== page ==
The Chinese are launching a new type of limited trade war, designed to target specific individuals and regions. Instead of an all-out trade war which might unify the country, the Communist Party is using targeted sanctions in an effort to turn Americans against each other.

The soybean tariff is designed to turn farmers and their representatives in Congress against Trump. Most farmers voted for Trump and still support him but doubts are growing, and Democrats are targeting farmers. A group called Farmers for Free Trade led by former Democratic Senator Max Bacchus plans to run ads critical of the tariffs on TV shows Trump voters are likely to watch.

Another hope is to drive a wedge between Trump and business. Trump’s relationship with business has been mixed, business groups like the administration’s policies but they have little respect for the man. Organizations like the National Association of Manufacturers are already criticizing Trump’s trade policy.

The hope in Beijing is to avoid a full-blown trade war and reward China’s friends in the United States with targeted tariffs. The tactic is new, interesting and unproven. It shows that the Chinese have a sophisticated knowledge of American politics and how they work.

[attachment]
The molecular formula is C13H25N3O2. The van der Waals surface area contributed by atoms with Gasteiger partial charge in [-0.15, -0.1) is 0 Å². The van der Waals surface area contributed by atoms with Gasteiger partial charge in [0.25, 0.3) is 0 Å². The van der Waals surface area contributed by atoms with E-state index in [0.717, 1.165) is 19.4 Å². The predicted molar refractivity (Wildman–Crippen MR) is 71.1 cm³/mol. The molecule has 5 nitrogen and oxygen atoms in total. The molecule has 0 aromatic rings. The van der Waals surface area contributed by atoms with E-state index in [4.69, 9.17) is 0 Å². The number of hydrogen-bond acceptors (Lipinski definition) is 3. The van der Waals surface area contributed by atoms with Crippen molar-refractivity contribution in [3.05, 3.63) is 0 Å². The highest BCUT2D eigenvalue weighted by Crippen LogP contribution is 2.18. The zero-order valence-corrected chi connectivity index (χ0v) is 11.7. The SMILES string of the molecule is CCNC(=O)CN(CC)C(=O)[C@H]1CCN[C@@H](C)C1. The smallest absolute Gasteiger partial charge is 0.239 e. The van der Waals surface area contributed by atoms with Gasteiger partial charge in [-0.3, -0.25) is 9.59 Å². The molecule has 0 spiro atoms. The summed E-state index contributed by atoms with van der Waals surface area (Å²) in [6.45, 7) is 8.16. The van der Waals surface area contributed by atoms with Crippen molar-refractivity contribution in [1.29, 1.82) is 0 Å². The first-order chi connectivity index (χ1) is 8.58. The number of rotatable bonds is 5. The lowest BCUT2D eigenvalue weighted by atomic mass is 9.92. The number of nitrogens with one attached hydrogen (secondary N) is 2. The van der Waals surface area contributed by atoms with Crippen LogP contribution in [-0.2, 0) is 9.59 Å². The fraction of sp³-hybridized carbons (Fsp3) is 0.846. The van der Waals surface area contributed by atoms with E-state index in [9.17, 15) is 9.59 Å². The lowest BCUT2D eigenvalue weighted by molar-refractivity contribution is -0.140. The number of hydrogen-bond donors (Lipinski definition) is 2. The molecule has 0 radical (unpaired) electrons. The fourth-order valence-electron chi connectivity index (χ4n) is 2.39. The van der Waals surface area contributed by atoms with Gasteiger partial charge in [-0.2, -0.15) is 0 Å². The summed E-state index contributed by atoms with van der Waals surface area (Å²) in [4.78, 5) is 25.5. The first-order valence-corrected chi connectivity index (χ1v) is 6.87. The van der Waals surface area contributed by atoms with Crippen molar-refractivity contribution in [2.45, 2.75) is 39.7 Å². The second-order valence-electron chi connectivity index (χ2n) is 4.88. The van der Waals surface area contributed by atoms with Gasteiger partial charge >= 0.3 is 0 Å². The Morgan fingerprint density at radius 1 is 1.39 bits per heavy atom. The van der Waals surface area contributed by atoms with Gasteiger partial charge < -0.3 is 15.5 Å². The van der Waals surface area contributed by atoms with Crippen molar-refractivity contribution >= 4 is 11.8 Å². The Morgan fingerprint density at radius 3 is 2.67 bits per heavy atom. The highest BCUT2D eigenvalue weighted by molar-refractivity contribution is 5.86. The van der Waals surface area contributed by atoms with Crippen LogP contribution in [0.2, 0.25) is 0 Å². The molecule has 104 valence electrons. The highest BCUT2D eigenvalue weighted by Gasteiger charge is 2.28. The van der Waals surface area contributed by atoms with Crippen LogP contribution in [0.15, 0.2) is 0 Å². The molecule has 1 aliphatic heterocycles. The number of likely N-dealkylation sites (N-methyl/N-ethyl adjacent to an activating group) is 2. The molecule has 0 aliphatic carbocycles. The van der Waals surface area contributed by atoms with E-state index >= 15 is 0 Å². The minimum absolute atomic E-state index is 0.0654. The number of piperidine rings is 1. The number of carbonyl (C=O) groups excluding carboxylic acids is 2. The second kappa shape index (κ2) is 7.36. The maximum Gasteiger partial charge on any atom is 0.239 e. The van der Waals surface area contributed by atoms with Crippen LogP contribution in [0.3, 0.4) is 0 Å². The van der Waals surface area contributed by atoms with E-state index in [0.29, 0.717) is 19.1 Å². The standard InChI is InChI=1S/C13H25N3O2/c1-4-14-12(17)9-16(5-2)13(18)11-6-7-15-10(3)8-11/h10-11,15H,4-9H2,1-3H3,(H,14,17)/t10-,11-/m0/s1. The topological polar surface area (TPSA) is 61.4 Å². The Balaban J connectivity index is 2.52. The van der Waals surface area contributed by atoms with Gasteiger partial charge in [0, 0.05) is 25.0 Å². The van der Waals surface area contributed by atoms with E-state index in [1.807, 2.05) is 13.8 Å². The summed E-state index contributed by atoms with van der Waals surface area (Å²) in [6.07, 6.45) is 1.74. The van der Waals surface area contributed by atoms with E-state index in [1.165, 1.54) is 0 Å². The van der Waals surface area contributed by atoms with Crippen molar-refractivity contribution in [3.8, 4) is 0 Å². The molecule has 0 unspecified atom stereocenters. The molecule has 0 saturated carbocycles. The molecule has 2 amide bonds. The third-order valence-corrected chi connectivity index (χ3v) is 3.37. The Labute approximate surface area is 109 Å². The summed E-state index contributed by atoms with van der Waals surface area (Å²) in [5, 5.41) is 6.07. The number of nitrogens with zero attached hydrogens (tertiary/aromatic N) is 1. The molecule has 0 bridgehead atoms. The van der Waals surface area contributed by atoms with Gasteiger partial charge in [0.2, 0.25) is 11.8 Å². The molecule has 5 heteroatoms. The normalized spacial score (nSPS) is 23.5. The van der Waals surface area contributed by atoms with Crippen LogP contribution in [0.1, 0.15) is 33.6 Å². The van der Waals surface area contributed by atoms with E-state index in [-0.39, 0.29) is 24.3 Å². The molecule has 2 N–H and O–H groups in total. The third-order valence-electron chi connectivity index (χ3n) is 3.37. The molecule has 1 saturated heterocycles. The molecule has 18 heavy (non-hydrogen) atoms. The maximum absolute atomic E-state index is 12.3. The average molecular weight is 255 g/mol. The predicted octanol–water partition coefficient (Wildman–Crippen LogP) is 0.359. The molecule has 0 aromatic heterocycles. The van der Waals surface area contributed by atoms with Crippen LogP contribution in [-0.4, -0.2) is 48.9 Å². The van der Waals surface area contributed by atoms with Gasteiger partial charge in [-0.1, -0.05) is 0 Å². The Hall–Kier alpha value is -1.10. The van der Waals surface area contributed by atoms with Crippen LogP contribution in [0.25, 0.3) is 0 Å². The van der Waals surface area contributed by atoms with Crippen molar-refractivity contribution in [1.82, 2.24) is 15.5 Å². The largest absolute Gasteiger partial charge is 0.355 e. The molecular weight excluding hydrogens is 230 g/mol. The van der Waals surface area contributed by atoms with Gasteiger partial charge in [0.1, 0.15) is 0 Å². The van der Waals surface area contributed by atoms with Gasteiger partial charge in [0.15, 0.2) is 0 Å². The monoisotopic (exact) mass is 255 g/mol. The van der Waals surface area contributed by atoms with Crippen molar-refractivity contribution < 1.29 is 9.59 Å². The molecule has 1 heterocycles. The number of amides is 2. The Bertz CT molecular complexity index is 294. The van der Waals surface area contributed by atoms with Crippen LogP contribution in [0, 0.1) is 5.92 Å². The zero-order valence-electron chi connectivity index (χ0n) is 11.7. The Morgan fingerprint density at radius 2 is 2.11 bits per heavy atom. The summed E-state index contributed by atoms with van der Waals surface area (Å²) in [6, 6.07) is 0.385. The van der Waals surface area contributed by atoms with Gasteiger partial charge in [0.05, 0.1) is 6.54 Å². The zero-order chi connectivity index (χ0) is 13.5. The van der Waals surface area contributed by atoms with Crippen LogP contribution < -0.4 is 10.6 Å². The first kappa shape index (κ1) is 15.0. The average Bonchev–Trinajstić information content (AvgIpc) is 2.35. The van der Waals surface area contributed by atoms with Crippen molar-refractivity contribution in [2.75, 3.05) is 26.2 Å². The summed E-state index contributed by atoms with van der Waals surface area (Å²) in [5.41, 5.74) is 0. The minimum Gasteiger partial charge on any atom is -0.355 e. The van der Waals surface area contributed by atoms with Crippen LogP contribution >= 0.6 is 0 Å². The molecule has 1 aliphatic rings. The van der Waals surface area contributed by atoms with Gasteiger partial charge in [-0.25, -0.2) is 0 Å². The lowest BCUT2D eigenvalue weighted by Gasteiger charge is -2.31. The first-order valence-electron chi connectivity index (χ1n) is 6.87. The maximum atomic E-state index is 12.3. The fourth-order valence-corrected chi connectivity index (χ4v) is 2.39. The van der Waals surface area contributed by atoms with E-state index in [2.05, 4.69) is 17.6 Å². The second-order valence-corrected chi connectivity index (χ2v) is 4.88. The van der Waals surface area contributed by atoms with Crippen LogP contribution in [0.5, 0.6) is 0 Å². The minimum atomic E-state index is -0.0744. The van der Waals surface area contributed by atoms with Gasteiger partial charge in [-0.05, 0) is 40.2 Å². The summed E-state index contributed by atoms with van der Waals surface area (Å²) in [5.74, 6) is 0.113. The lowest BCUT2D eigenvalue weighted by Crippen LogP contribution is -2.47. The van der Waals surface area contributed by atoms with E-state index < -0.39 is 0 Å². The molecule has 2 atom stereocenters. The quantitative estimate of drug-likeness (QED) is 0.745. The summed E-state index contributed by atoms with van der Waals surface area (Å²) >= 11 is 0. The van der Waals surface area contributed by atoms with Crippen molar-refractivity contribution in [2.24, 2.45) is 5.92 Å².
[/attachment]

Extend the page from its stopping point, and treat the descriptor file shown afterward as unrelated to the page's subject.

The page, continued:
It’s About Congress, not Trade

Ironically, Trump’s new round of tariffs has little or nothing to do with trade and everything to do with the upcoming Congressional election. The president and other Republican leaders are desperately trying to stave off losses in November by attempting to rally or vote bank populist voters who have strong anti-trade sentiments.

It is no coincidence that Trump announced the tariffs shortly after an embarrassing GOP loss in Pennsylvania’s 18th Congressional District on 13 March 2018. Leftist Democrat Conor Lamb beat Republican Rick Saccone by just 627 votes in a district Trump won by 19.6 points in November 2016.

Not even Trump’s personal involvement in the race was able to protect Saccone from defeat. That loss came right on the heels of an even more embarrassing Republican defeat in the Alabama U.S. Senate special election in December. Both candidates Trump campaigned for in Alabama; moderate Republican Luther Strange and populist Republican Roy Moore lost.